I was prepared both mentally and financially to be laid off. My years of employment at Intel would have provided me with several months of pay. The state is helping everyone find jobs (you know, our Governor is running for President). There was also the chance of going to school. I know, I should be grateful that I have a job particularly since Intel pays so well. Especially for New Mexico. But there were some benefits to being laid off and I am ready for a new career. Or that’s what I have convinced myself leading up to last week. Not to mention that the whole process left a bad taste in my mouth.
There is no good way to do a layoff. There seems to be bad ways to do layoffs. The common way, it seems to me from talking with others who have gone through layoffs at other companies, is that people are suddenly missing one day without warning. You show up to work and a bunch of people are no longer there. Intel’s way was different, it was a process. I could go on and on and on about this, but I will leave it at this for now. Since I still have a job, I want to keep it and stay out of trouble.
The whole reason for these layoffs, which has been widely reported, is that Intel is moving from 200mm to 300mm wafer sizes. There are two factories here, a 200 and 300 one. Merging them together with all the wonders of automation in the 300mm factory means you need less people to run it. New Mexico didn’t have the only 200mm factory, all other factories like this should pay attention to what happened here.
It’s good that I have a job, at least I can focus on other things that don’t involve looking for a job. I paid off my debt in preparation, that was also a good thing. This next year should bring along some changes, time to hold on for the ride.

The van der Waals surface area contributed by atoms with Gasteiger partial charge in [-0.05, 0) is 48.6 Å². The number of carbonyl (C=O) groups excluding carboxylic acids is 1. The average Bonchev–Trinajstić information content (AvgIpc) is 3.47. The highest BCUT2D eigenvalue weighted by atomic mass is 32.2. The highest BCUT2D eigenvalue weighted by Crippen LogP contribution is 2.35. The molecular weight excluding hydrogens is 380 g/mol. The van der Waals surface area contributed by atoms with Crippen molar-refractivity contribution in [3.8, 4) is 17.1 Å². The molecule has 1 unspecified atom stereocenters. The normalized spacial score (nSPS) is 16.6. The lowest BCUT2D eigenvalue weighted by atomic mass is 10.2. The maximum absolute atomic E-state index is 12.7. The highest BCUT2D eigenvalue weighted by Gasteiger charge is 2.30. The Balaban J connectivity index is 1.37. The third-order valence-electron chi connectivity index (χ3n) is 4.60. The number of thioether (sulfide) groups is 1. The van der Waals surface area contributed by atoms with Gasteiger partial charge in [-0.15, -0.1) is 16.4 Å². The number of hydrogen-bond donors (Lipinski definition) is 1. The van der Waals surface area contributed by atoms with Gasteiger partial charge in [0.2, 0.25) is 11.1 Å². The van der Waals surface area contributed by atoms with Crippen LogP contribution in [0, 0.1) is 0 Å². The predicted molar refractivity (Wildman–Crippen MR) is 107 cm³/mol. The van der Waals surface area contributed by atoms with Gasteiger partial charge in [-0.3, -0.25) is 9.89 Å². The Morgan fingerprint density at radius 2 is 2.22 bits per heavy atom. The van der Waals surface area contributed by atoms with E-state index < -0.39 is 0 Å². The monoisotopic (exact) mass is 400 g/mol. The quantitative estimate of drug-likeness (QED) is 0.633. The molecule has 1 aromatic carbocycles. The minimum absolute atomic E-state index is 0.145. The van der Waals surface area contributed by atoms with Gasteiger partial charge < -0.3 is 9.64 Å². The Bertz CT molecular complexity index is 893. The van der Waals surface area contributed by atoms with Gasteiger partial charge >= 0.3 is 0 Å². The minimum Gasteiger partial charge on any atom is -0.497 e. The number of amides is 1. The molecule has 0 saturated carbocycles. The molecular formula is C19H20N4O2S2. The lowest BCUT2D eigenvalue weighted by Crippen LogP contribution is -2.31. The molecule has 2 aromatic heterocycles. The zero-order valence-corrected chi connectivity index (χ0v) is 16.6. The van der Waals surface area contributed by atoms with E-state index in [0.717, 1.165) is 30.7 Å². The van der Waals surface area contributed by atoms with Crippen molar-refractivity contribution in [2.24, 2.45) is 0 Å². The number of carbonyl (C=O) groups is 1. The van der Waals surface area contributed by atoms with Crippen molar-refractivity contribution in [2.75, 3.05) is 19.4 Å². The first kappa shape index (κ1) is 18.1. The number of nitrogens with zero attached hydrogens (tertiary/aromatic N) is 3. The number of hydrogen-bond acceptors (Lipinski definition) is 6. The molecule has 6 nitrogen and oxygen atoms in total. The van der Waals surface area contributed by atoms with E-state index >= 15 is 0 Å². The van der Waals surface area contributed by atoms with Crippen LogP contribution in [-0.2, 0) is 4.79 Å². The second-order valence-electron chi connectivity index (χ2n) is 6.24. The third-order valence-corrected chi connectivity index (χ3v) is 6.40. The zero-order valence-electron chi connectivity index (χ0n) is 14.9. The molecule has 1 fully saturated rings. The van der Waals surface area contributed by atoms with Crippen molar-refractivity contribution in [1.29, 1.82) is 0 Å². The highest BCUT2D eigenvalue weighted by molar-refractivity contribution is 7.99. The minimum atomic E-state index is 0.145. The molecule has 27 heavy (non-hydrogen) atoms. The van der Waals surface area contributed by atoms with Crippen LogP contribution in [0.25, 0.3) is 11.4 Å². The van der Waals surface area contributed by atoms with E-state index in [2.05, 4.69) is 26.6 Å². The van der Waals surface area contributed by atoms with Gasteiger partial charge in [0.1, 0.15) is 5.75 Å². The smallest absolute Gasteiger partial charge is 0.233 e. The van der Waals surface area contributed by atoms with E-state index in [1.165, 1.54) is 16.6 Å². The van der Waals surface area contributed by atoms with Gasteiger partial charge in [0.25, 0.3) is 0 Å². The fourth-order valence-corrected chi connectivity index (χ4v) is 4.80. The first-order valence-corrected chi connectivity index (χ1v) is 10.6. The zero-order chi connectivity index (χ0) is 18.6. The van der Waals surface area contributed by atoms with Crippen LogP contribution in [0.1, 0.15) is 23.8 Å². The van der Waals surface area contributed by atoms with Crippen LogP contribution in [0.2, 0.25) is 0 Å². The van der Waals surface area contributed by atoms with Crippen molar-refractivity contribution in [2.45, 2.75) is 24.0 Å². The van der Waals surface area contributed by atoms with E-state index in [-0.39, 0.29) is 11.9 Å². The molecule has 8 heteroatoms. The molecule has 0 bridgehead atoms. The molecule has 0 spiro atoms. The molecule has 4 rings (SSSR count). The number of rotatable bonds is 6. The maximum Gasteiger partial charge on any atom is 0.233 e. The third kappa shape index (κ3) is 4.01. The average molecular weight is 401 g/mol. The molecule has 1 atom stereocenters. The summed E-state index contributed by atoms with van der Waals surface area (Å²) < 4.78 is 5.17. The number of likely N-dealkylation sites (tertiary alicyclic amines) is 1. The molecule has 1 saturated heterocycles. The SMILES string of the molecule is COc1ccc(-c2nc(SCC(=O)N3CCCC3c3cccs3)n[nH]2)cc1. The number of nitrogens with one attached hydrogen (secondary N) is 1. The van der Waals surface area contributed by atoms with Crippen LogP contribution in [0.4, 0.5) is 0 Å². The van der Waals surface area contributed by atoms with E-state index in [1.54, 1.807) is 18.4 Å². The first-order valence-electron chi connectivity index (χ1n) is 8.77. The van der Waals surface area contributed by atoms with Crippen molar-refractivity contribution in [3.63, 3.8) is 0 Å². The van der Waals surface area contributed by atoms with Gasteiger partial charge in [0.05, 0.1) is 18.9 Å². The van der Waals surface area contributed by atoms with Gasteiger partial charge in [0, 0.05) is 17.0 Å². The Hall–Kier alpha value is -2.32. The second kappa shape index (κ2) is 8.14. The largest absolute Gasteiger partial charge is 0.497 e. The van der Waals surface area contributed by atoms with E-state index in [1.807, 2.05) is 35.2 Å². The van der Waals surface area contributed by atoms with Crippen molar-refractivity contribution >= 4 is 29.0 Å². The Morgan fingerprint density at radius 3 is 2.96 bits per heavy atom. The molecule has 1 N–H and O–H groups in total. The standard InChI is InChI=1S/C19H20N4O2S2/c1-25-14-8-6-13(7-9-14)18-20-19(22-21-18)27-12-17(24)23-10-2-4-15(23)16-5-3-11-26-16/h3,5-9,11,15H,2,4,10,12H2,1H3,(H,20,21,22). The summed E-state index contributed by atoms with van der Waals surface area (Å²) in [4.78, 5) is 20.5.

Related: June 30, 2006: Intel — will it, or won’t it?
This shouldn’t have really been a surprise after AOL said they are going to a free service model.
AOL announced Wednesday it will lay off 1,300 employees by closing call centers in New Mexico and Arizona as part of a previously announced restructuring plan. AOL, the Time Warner Inc. online unit formerly known as America Online, also plans to sell its call center in Ogden, Utah. The cuts include 900 layoffs at the Albuquerque call center and 400 jobs at the center in Tucson, Ariz., AOL spokesman Nicholas Graham said. The Arizona and New Mexico call centers each have operated for 10 years.
Rio Rancho rises on list of best places to live
Rio Rancho ranks No. 56 on Money magazine’s list of the 100 best small cities to live.The Sandoval County city improved on its ranking of No. 83 in 2005.Money magazine’s Web site said it was looking for small, livable cities with a mix of good jobs and schools, low crime, open space and “rational home prices.”Rio Rancho’s median annual family income is $57,562 and its median home price is $150,024, the magazine said. It ranked the city’s property crime risk as 33 and its personal crime risk at 50 out of national averages of 100.The rankings released Monday gave the top spot to Fort Collins, Colo.
This last quarter’s classes turned out to be more difficult than expected. I signed up for a MS Access class and a Business Stats class. I won’t say much more about the Access class. I already had experience with it so it was a easy A.
I was looking forward to the stats class, since I use it all the time in my work. Unfortunately we were plagued by a new teacher and a new book. The first two chapters of homework were taking students 8 hours (!) to complete, this after being in class for 4 hours. That’s just too much for people who also have real jobs. She cut it down quite a bit after that, but just illustrates how out of sync the teacher was with our needs.
I managed a B in the class, but not without a lot of help from my classmates. If I hadn’t been able to complete the homework I wouldn’t have ever passed. Yet, I still didn’t come out of the class with a good understanding of the subjects.